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Ten million consumers enter the Chinese market each year, shopping for everything from luxury goods to bathroom fixtures. Beijing wants to elevate the country's manufacturing base to producing higher value goods instead of cheap clothes and toys.
BLAND, brown and to the uninitiated, rather tasteless, Weetabix may seem a strange object on which to lavish billions of renminbi.
A mainstay of the British breakfast table for eight decades, the unsweetened wheat cereal is virtually unknown in China. In Carrefour in Shanghai, a box sells for 43 yuan (US$6.8) - nearly three times as much as in London and 10 times more than a packet of the more traditional staple congee.
Yet the humble cereal took on a more interesting flavor last week when Bright Food, China's second-largest food company, bought a controlling 60 percent stake in Weetabix Group from British private equity firm Lion Capital in a deal that values Weetabix at 1.2 billion pounds (US$1.9 billion).
For Chinese companies looking to buy their way West, the Weetabix acquisition has all the hallmarks of a good foreign deal. A successful European brand, it has grown faster than the market in the past eight years. It also adds several big names - Weetabix Group also owns Alpen and Ready Brek - to Bright Food's already impressive stable of brands.
Route into China
The deal also offers the Weetabix brands a route into China's soaring market for packaged convenience foods, where a middle-class troubled by food safety scares and with growing disposable income is receptive to trusted Western brands.
China's confidence in foreign mergers and acquisitions is undoubtedly growing. The nation was behind 28 percent of all overseas deals last year, up from 17 percent the year before, according to A Capital, an investment fund.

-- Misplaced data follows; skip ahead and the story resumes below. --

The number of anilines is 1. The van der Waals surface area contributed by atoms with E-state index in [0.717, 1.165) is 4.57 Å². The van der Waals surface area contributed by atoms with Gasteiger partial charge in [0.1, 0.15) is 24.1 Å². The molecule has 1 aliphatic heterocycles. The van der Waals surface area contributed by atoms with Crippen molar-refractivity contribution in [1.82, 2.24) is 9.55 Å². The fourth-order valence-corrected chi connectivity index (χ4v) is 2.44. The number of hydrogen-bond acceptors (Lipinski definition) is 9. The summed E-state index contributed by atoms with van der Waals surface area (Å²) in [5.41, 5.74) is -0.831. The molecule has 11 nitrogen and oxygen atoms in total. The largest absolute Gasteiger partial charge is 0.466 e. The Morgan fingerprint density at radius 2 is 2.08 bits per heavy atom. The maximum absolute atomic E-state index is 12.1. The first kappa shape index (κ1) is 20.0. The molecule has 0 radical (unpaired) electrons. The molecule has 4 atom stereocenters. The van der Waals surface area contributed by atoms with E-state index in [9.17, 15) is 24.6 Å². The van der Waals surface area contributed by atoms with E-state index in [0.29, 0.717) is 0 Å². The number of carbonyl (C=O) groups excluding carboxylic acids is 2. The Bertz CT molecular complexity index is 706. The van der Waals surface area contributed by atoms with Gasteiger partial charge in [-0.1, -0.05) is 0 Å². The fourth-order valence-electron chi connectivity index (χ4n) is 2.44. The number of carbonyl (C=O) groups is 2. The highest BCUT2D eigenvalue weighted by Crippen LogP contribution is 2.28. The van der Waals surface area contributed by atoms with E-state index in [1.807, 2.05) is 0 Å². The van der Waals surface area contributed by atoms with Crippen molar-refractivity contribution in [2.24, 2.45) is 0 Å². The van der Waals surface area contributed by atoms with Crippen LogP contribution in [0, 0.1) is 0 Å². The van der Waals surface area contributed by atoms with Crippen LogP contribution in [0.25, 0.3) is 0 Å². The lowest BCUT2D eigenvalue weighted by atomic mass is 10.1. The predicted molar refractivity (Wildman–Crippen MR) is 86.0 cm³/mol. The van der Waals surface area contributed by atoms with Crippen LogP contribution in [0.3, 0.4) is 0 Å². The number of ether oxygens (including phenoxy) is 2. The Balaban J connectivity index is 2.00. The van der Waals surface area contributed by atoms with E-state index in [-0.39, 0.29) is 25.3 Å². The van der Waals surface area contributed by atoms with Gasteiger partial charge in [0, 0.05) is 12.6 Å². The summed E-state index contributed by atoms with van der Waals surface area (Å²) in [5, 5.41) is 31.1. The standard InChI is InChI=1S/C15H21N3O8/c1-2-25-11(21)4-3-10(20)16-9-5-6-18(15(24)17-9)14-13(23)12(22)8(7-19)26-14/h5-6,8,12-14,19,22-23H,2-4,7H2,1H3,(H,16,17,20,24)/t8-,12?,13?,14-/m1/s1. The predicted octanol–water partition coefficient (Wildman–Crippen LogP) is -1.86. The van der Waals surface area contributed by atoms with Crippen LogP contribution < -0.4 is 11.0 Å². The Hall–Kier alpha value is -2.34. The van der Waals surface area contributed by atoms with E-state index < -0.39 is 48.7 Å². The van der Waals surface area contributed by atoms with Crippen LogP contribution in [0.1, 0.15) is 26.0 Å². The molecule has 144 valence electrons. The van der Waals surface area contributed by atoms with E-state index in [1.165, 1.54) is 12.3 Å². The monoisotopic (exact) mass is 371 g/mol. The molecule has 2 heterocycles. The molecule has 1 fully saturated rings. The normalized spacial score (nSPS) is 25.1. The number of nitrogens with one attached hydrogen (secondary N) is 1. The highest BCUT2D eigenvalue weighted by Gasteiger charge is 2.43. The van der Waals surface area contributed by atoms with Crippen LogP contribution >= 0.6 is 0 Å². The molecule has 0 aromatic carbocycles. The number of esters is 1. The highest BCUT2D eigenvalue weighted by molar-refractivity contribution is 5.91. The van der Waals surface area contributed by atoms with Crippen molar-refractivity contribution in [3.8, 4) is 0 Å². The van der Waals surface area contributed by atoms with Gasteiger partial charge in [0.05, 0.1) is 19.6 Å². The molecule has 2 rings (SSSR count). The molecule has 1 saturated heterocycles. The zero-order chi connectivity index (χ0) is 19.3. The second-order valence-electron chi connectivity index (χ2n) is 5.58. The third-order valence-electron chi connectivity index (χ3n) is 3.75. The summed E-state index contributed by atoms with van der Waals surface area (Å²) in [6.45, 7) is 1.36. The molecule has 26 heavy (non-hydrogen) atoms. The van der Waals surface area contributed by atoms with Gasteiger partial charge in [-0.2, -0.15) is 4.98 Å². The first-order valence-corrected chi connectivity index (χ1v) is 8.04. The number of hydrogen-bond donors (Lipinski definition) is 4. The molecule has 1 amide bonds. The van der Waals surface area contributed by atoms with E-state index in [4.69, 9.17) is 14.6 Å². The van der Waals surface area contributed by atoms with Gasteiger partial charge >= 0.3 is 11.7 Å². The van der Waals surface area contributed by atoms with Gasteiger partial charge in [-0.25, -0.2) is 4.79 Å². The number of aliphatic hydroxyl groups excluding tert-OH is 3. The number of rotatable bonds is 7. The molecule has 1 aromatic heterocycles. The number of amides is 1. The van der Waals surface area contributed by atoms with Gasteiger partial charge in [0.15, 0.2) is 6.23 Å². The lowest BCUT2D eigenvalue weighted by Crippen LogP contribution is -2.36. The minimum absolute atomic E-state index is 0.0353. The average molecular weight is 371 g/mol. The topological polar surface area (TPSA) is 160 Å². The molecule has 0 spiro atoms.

Beijing has enthusiastically promoted outbound investment since launching its Going Global strategy in 2001 and says buying top foreign brands is a shortcut to international success. Some US$68.8 billion was invested overseas in 2010, according to the Ministry of Commerce - a 21.7 percent rise from a year before.
High-profile recent deals include the sale of Ferretti, the Italian yacht maker, to Shandong Heavy Industries, and Zhejiang Geely's US$2.2 billion purchase of Volvo, the Swedish car manufacturer. The timing couldn't be better. A sovereign debt crisis and slowing economy has left Europe desperately short of money, while Chinese investors are cash-rich. It's an equation that yields bargains aplenty for the Chinese.
Yet for all this, China still punches below its weight on mergers and acquisitions. China's outbound investments to date have been characterized as much by failure as by success. Some 13 percent of deals which get to the offer stage fail, according to the Economist Intelligence Unit.
Bright Food's track record in the international arena has been equally fitful. Although it failed to attempts to buy Britain's United Biscuits in 2010 and US vitamin chain GNC in 2011, it did manage to acquire majority stakes in Australia's Manassen Foods and New Zealand's Synlait Milk in the past two years.
And then there are the high-profile flops, such as Sichuan Tengzhong's bid for Hummer cars in 2010 and Cnooc's bid for BP's stake in Argentina's Pan American Energy in 2008. Many plans by smaller companies never get to the offer stage. After rising for several years, the number of deals carried out by Chinese companies dipped in 2010 and 2011.
Ten million consumers enter the Chinese market each year, shopping for everything from luxury goods to bathroom fixtures. Beijing wants to elevate the country's manufacturing base to producing higher value goods instead of cheap clothes and toys. To do this, it needs what Western companies can provide: technical know-how, skilled workers, research labs and brands. Buying overseas assets is a way to enhance international competitiveness and gain instant access to assets that would take decades to develop alone.
Article by Shanghai Daily